Key House Democrat says Perez must go: 'He doesn't lead on anything'

A top Democratic voice on election reform is calling for the ouster of Tom PerezThomas Edward PerezClinton’s top five vice presidential picks Government social programs: Triumph of hope over evidence Labor’s 'wasteful spending and mismanagement” at Workers’ Comp MORE, the powerful chairman of the Democratic National Committee (DNC) who has come under fire following the Iowa caucuses.

Rep. Marcia FudgeMarcia Louise FudgeThe Hill's Coronavirus Report: Moniz says U.S. needs energy jobs coalition and Manchin says Congress is pushing Wall Street solutions that don't work for Main Street; Burr to step aside Hillicon Valley: Experts raise security concerns about online voting | Musk finds supporter in Trump | Officials warn that Chinese hackers targeting COVID-19 research groups The Hill's Campaign Report: Democrat concedes in California House race MORE (D-Ohio), chairwoman of the House Administration Committee’s subpanel on elections, said Perez has failed to take responsibility for the Iowa vote-counting debacle as it unfolded this week, instead shifting blame on lower-ranking party leaders in Des Moines.

“It's a lack of leadership,” Fudge told The Hill on Friday during a brief interview in the Capitol. “If you have the Iowa situation you don't throw them under the bus, you stand up and you support and you try to fix it. He doesn't lead on anything.”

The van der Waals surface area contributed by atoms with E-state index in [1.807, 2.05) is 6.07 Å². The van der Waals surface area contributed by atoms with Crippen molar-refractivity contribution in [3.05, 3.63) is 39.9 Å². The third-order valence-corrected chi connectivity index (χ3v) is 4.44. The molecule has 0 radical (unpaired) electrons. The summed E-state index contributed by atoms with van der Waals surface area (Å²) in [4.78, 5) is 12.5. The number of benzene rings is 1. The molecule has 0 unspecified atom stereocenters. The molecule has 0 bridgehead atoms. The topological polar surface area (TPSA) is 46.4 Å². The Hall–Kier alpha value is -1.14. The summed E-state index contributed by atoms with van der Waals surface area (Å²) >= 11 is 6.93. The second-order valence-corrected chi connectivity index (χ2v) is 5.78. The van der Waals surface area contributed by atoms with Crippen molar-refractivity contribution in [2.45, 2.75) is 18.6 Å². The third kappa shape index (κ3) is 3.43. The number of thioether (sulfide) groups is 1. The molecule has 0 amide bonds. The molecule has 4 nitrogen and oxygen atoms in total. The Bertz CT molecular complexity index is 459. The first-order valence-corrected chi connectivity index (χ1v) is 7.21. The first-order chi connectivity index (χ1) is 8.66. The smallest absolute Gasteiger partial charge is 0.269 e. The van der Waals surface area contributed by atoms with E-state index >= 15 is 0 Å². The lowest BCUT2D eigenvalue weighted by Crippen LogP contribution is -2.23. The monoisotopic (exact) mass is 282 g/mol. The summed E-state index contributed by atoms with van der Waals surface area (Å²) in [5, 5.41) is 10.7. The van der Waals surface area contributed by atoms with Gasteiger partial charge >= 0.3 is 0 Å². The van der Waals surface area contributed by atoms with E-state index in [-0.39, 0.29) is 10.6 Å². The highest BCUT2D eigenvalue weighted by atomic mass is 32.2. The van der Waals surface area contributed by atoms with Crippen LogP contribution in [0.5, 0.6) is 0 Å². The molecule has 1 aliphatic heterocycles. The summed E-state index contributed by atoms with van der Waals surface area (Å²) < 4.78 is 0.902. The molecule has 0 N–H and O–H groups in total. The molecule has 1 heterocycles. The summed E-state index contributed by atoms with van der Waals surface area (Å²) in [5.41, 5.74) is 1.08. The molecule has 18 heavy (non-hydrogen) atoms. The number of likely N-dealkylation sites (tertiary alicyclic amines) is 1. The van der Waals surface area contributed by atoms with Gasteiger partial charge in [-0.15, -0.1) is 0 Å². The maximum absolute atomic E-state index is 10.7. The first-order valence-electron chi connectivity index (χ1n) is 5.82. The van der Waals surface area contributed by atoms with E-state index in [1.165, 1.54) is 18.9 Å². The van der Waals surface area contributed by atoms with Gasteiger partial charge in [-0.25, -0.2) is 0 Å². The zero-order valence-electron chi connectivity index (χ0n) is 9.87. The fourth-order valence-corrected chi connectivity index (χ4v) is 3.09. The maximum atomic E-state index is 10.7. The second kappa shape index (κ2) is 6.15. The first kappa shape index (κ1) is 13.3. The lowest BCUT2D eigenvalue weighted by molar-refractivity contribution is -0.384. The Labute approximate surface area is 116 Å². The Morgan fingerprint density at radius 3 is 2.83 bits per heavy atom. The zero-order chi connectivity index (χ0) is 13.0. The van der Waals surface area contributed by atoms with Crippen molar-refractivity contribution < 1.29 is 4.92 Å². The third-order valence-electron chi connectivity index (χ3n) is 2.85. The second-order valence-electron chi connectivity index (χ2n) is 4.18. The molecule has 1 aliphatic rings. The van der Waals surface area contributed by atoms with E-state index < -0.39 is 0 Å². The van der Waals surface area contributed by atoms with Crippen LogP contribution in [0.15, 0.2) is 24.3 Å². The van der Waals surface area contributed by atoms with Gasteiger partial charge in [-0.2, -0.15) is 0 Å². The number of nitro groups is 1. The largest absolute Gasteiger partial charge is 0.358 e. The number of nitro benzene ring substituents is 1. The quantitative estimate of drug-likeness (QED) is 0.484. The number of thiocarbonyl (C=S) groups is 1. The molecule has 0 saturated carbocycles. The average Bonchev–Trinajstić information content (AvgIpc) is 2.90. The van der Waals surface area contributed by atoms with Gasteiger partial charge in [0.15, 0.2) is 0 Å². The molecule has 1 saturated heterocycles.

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Fudge, the former head of the Congressional Black Caucus, also accused Perez of neglecting DNC promises to diversify the organization with more minority leaders, citing as an example the DNC’s recent personnel shake up in Milwaukee, where the Democrats are set to hold their convention in July.

“You know, they're always talking about how diversity is important,” said Fudge, who had endorsed Sen. Kamala HarrisKamala Devi HarrisLongtime Democratic pollster: Warren 'obvious solution' for Biden's VP pick Warren's VP bid faces obstacle: Her state's Republican governor Biden hopes to pick VP by Aug. 1 MORE (Calif.) in the Democratic presidential race. Harris has since dropped out of the contest.